2. Good morning and welcome Linda. I think owning a mercantile would of been a great job. A steady source of income and a way to know everyone in the community and surrounding area. I best part would be the supplies a person sold have at their disposal at all times. The worst part would of been keeping it clean and avoiding being robbed at Gun point.
    I think I would also have included a children’s hour for reading since books were an added expense many could not afford and the children’s hour would of given moms a break while children were able to escape into a world between pages. Thanks fir stopping by and have a great weekend.

  3. Welcome to P&P! I don’t think I would have liked to own a mercantile. I live in a rural area where there are a lot of Amish and we have a mercantile in the town next to me. I’ve been there several times and love it. Although I’m positive it’s different then it was back in the day. Now it has different shops in it. But its called The Davis Mercantile located in Shipshewana Indiana.

    Your book sounds very intriguing and I look forward to reading it.

  4. Your book sounds beautiful! Also, I don’t think I would’ve liked owning a mercantile in those days to be honest. I feel like it would’ve been so much work, stuff running out and then wagons being sent to the city miles away to order new shipments, it must’ve been such a tough job. Not to mention the townspeople pestering the store owner for early shipments of stuff they were in urgent need of, to cater to everyone must’ve been such a struggle. I am wayy better with being a bakery owner in those times, making delicious cute pastries for the town would’ve been a dream. Also, I would’ve totally been one of the pestering customers, urging for an early shipment of flour if the mercantile ran out!

  5. Even though one of my dreams was always to own a clothing boutique, I don’t think I am social enough to be a store owner. So back then I would probably still be a bit shy and it wouldn’t be good for business.

    • Hi Janine! Being shy would definitely make it difficult to be a shop owner. What a wonderful dream about owning a clothing boutique. it would be fun to buy all the goodies to sell, but I’d have a tough time figuring out what to purchase.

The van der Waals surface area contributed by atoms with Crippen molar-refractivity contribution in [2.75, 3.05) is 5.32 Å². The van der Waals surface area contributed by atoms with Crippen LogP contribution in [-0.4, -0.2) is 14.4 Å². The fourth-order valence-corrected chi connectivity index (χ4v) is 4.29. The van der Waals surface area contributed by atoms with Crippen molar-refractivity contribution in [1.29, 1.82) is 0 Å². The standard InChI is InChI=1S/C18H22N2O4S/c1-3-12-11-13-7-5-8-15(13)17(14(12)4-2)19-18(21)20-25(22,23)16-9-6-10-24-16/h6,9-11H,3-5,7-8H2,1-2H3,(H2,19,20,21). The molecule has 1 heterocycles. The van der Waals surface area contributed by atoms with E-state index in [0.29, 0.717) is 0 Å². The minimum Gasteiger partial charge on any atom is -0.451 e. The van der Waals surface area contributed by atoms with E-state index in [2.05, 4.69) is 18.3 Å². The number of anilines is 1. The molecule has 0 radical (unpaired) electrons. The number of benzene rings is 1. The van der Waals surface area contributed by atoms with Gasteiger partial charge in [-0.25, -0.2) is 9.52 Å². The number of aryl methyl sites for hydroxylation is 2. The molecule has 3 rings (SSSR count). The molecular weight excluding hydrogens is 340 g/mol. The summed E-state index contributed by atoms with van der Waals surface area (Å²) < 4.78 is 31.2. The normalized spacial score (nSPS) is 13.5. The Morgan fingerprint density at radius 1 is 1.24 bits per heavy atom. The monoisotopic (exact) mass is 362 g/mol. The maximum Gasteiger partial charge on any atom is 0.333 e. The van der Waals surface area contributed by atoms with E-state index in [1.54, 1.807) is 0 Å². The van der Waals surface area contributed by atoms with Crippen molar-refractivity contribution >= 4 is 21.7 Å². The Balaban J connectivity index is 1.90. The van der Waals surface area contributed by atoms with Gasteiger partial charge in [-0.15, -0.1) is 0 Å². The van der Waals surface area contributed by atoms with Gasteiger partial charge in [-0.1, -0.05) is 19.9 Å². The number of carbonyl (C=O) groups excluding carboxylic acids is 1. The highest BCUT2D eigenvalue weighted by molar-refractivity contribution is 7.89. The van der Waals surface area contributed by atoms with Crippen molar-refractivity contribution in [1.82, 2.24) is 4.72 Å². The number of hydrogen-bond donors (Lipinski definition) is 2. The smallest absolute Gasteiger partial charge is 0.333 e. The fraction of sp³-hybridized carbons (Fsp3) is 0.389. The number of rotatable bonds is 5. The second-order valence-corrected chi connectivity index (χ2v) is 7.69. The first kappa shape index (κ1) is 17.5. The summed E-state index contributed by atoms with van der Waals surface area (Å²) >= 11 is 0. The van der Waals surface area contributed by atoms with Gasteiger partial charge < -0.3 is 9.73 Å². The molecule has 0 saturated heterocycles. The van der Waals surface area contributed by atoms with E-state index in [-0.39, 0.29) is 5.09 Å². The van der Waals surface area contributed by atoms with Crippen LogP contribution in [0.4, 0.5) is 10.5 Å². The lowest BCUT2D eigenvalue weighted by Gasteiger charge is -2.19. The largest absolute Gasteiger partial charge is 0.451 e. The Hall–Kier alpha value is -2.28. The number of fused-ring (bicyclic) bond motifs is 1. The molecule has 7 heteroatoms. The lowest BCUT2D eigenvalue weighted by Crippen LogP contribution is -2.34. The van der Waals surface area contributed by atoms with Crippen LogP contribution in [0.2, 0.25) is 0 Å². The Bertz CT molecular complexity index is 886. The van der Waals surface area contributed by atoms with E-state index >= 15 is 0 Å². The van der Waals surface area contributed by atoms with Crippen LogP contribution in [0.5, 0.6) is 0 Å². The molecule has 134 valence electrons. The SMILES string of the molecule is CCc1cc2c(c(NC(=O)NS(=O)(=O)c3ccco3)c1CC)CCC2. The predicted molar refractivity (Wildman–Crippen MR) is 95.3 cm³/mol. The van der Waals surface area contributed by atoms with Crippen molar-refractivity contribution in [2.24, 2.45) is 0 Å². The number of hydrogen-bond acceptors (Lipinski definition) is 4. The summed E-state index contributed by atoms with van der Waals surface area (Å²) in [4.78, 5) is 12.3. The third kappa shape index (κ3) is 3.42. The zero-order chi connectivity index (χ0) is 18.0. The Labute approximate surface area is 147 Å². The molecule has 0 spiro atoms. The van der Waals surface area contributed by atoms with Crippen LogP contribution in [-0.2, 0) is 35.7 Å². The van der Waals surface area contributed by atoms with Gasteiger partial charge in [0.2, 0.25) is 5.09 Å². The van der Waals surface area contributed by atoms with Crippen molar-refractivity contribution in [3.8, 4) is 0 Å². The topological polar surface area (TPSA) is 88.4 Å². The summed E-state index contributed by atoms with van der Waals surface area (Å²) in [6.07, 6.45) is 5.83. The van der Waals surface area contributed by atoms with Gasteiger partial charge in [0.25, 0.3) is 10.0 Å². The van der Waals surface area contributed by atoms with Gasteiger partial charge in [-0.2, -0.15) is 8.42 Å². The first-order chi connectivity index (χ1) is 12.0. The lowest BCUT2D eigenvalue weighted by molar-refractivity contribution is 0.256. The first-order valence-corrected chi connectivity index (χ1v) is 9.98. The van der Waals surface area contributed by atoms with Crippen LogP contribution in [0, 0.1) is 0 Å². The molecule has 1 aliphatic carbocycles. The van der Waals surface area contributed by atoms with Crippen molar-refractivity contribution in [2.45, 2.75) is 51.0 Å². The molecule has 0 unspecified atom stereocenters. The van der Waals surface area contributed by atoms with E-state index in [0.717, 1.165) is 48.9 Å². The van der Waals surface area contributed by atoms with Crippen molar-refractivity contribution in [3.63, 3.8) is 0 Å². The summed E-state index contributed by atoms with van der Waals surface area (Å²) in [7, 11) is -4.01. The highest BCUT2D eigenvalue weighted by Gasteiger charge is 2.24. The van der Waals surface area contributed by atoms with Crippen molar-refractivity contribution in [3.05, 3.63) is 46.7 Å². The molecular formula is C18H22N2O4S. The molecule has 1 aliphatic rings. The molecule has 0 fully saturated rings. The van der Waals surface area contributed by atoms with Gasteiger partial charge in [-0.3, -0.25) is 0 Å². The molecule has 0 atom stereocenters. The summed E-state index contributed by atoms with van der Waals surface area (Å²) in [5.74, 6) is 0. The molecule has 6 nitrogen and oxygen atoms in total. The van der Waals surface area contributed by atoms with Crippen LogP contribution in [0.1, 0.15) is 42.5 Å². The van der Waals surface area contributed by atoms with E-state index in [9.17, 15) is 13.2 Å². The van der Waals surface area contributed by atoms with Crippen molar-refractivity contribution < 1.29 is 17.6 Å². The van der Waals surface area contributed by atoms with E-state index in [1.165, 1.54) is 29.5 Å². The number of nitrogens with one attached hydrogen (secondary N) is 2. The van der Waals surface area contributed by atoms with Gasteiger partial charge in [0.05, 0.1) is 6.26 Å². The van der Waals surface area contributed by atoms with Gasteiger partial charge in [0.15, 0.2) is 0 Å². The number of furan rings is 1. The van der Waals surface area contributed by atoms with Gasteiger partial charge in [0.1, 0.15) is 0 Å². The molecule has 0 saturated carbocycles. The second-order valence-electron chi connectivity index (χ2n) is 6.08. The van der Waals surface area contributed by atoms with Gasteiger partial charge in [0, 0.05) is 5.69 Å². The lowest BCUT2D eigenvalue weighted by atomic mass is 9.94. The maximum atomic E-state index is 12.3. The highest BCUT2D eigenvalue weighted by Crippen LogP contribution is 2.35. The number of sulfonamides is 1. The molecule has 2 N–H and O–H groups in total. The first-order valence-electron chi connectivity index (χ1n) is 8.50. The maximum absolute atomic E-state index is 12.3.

6. A mercantile was the town center of sorts, a place where people gather to shop, get mail, get gossip/updates, and so much more.

    An owner would have a lot of power with respect to information. Extending credit to some, handling orders, etc… One of the wealthier people in town, too. Have to learn how to balance all of it.

    It would have been an interesting job to have.

  7. No, I don’t think I would want to own a mercantile. But if I did, I would definitely have a couple of cats to take care of the rodent problem! Oh, my. lol! Welcome, Linda. Your Replacement Valentine sounds very good.

  8. Linda, I love this. The owner would have had to be a lot of things to a lot of people, and maybe even carry a few secrets. what fun! In the variety of items offered, it reminds me of the Five and Dime in the 40s and 50s. Thanks for sharing, and how nice to see you in a different venue!
    Kathy Bailey

  9. I think I would have liked it. A lot of the little country stores are still like this today. I was raised is a small community and it had a store that was like this.

    • Hello! You’re right about the little country stores. We often visit a small village in Vermont, and they have one of those country stores that’s filled to the brim with lots of stuff.

  10. I think I would have liked to have owned a mercantile. Just think of the diverse people that would come into the store!

  11. Good Morning! I would have loved being a mercantile owner. As a child I loved going to the general store on our little “blink-of-an-eye” town and to the larger mercantile the next town over from us. My mom would give me a nickel to buy a huge red Delicious apple.
    In my old west store I would most likely be overstocked as I tend to over estimate amounts needed and I would have all the little homey things, books, clothing & fabrics of course, every tool a man could possibly want, & every kind of candy I could supply (of course it includes chocolate candy too!).
    Oh, and I would have two cats in the store to keep the rodents away. One last thing, gotta have a pickle barrel!
    I’ll be reading your book for sure, Linda! Thanks for sharing with us.

  12. Welcome Linda. This is a wonderful post today. I would have loved owning a store. Getting to know everyone and their needs and wants. Seems like one of those stores would have been the center of town for everyone. Yes it would be hard keeping things clean and stocked, but hard life is also rewarding. quilting dash lady at comcast dot net

  13. Hi, Linda! How nice to see you at P&P! I would not like “working with the public” as in interacting with customers. My preferences would be taking care of inventory, stocking, ordering, and creating displays. I am a “behind the scenes” person.

  14. You would definitely need a head for finances, an eye for quality products and guts to extend credit knowing you’re putting your own livelihood at a risk. I would imagine you would always be busy being the hub of the community.
    I think owning a store would be a wonderful way to meet the community, keep up on the latest news and be a lot of hard work.
    Makes me wish I could talk with my Great Aunt and Uncle about their store.

    • Hi Debi! So glad you stopped by. I love knowing that your Great Aunt and Uncle had a store. Having guts to extend credit is definitely a must!

  15. I would have enjoyed owning a mercantile. It would have been interesting getting to know the people and what they wanted or needed. I know it would have been hard work and financially iffy at times. Being “town central” would have put me in a position to know or guess how people were doing and to help those who might need it.
    I like the twist on the mail order bride story you have used in VANESSA’S REPLACEMENT VALENTINE. It will be interesting to see how these two work things out.

    • Hi Patricia, thanks for stopping by. I love your comment about being a position to help those who might need it.